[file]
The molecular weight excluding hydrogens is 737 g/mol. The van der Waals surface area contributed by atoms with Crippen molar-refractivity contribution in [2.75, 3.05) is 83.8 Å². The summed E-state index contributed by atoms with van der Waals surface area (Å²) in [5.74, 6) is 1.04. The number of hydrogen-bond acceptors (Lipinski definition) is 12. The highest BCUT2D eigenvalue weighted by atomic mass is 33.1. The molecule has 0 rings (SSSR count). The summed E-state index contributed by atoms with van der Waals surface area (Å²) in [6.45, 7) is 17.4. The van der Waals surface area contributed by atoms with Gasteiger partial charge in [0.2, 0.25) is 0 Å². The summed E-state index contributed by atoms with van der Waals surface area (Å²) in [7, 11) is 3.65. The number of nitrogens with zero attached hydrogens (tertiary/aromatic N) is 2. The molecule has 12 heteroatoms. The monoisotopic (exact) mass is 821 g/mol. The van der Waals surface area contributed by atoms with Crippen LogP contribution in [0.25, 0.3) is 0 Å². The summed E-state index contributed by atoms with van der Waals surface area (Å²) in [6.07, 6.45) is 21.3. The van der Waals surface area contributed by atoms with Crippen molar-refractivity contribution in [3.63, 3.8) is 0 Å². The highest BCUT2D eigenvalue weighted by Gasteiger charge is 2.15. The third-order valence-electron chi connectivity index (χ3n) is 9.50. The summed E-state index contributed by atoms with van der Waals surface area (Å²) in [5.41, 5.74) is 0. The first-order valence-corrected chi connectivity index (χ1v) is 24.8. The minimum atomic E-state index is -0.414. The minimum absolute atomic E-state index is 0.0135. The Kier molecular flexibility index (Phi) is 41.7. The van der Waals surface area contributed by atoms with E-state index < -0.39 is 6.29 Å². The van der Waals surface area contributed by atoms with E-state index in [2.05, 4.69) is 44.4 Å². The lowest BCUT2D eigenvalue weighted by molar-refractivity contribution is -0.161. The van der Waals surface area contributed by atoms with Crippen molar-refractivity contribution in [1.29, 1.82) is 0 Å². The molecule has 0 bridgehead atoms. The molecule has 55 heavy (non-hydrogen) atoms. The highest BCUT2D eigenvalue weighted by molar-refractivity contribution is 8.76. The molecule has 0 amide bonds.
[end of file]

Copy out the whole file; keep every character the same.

The molecular weight excluding hydrogens is 737 g/mol. The van der Waals surface area contributed by atoms with Crippen molar-refractivity contribution in [2.75, 3.05) is 83.8 Å². The summed E-state index contributed by atoms with van der Waals surface area (Å²) in [5.74, 6) is 1.04. The number of hydrogen-bond acceptors (Lipinski definition) is 12. The highest BCUT2D eigenvalue weighted by atomic mass is 33.1. The molecule has 0 rings (SSSR count). The summed E-state index contributed by atoms with van der Waals surface area (Å²) in [6.45, 7) is 17.4. The van der Waals surface area contributed by atoms with Gasteiger partial charge in [0.2, 0.25) is 0 Å². The summed E-state index contributed by atoms with van der Waals surface area (Å²) in [7, 11) is 3.65. The number of nitrogens with zero attached hydrogens (tertiary/aromatic N) is 2. The molecule has 12 heteroatoms. The monoisotopic (exact) mass is 821 g/mol. The van der Waals surface area contributed by atoms with Crippen LogP contribution in [0.25, 0.3) is 0 Å². The summed E-state index contributed by atoms with van der Waals surface area (Å²) in [6.07, 6.45) is 21.3. The van der Waals surface area contributed by atoms with Crippen molar-refractivity contribution in [3.63, 3.8) is 0 Å². The highest BCUT2D eigenvalue weighted by Gasteiger charge is 2.15. The third-order valence-electron chi connectivity index (χ3n) is 9.50. The summed E-state index contributed by atoms with van der Waals surface area (Å²) in [5.41, 5.74) is 0. The first-order valence-corrected chi connectivity index (χ1v) is 24.8. The minimum atomic E-state index is -0.414. The minimum absolute atomic E-state index is 0.0135. The Kier molecular flexibility index (Phi) is 41.7. The van der Waals surface area contributed by atoms with E-state index < -0.39 is 6.29 Å². The van der Waals surface area contributed by atoms with E-state index in [2.05, 4.69) is 44.4 Å². The lowest BCUT2D eigenvalue weighted by molar-refractivity contribution is -0.161. The van der Waals surface area contributed by atoms with Crippen molar-refractivity contribution in [1.29, 1.82) is 0 Å². The molecule has 0 bridgehead atoms. The molecule has 55 heavy (non-hydrogen) atoms. The highest BCUT2D eigenvalue weighted by molar-refractivity contribution is 8.76. The molecule has 0 amide bonds.